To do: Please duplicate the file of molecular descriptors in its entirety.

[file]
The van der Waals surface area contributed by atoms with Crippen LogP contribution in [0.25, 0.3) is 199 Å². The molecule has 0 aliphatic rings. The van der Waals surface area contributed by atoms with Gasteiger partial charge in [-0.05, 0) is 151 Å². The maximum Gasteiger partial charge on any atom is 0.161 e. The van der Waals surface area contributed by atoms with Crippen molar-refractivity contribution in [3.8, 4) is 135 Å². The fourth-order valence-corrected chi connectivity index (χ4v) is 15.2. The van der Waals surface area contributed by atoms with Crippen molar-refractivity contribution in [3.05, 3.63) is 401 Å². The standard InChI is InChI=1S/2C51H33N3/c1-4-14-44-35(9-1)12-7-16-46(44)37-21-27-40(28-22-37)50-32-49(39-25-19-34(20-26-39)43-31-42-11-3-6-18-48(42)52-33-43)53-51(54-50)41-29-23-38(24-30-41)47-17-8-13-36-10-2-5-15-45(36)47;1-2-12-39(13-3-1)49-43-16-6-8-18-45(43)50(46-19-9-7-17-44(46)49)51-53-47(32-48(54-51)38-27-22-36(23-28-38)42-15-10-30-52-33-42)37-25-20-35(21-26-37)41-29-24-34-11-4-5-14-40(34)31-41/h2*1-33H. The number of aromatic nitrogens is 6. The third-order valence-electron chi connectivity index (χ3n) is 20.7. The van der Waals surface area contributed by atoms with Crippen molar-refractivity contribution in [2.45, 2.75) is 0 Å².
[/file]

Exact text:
The van der Waals surface area contributed by atoms with Crippen LogP contribution in [0.25, 0.3) is 199 Å². The molecule has 0 aliphatic rings. The van der Waals surface area contributed by atoms with Gasteiger partial charge in [-0.05, 0) is 151 Å². The maximum Gasteiger partial charge on any atom is 0.161 e. The van der Waals surface area contributed by atoms with Crippen molar-refractivity contribution in [3.8, 4) is 135 Å². The fourth-order valence-corrected chi connectivity index (χ4v) is 15.2. The van der Waals surface area contributed by atoms with Crippen molar-refractivity contribution in [3.05, 3.63) is 401 Å². The standard InChI is InChI=1S/2C51H33N3/c1-4-14-44-35(9-1)12-7-16-46(44)37-21-27-40(28-22-37)50-32-49(39-25-19-34(20-26-39)43-31-42-11-3-6-18-48(42)52-33-43)53-51(54-50)41-29-23-38(24-30-41)47-17-8-13-36-10-2-5-15-45(36)47;1-2-12-39(13-3-1)49-43-16-6-8-18-45(43)50(46-19-9-7-17-44(46)49)51-53-47(32-48(54-51)38-27-22-36(23-28-38)42-15-10-30-52-33-42)37-25-20-35(21-26-37)41-29-24-34-11-4-5-14-40(34)31-41/h2*1-33H. The number of aromatic nitrogens is 6. The third-order valence-electron chi connectivity index (χ3n) is 20.7. The van der Waals surface area contributed by atoms with Crippen molar-refractivity contribution in [2.45, 2.75) is 0 Å².